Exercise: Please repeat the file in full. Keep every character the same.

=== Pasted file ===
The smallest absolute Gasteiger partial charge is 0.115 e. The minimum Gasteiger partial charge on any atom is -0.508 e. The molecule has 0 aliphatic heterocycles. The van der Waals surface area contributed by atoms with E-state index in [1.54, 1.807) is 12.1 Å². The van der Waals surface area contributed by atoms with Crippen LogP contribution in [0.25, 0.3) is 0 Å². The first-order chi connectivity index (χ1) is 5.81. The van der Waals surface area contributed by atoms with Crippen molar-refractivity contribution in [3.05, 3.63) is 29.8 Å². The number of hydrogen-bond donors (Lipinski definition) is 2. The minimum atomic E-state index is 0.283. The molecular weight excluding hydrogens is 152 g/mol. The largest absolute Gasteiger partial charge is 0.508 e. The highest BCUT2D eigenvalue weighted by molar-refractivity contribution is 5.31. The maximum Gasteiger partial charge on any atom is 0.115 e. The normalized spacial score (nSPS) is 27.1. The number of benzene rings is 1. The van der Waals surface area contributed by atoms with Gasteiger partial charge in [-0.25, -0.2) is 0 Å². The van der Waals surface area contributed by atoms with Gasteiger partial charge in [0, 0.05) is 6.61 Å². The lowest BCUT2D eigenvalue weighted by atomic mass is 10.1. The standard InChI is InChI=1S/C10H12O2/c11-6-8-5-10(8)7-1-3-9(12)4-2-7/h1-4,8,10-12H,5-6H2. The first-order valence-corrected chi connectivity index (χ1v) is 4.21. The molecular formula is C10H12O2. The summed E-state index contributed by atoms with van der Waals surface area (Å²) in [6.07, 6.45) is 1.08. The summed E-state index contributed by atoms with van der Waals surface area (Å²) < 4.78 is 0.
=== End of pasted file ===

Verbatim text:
The smallest absolute Gasteiger partial charge is 0.115 e. The minimum Gasteiger partial charge on any atom is -0.508 e. The molecule has 0 aliphatic heterocycles. The van der Waals surface area contributed by atoms with E-state index in [1.54, 1.807) is 12.1 Å². The van der Waals surface area contributed by atoms with Crippen LogP contribution in [0.25, 0.3) is 0 Å². The first-order chi connectivity index (χ1) is 5.81. The van der Waals surface area contributed by atoms with Crippen molar-refractivity contribution in [3.05, 3.63) is 29.8 Å². The number of hydrogen-bond donors (Lipinski definition) is 2. The minimum atomic E-state index is 0.283. The molecular weight excluding hydrogens is 152 g/mol. The largest absolute Gasteiger partial charge is 0.508 e. The highest BCUT2D eigenvalue weighted by molar-refractivity contribution is 5.31. The maximum Gasteiger partial charge on any atom is 0.115 e. The normalized spacial score (nSPS) is 27.1. The number of benzene rings is 1. The van der Waals surface area contributed by atoms with Gasteiger partial charge in [-0.25, -0.2) is 0 Å². The van der Waals surface area contributed by atoms with Gasteiger partial charge in [0, 0.05) is 6.61 Å². The lowest BCUT2D eigenvalue weighted by atomic mass is 10.1. The standard InChI is InChI=1S/C10H12O2/c11-6-8-5-10(8)7-1-3-9(12)4-2-7/h1-4,8,10-12H,5-6H2. The first-order valence-corrected chi connectivity index (χ1v) is 4.21. The molecular formula is C10H12O2. The summed E-state index contributed by atoms with van der Waals surface area (Å²) in [6.07, 6.45) is 1.08. The summed E-state index contributed by atoms with van der Waals surface area (Å²) < 4.78 is 0.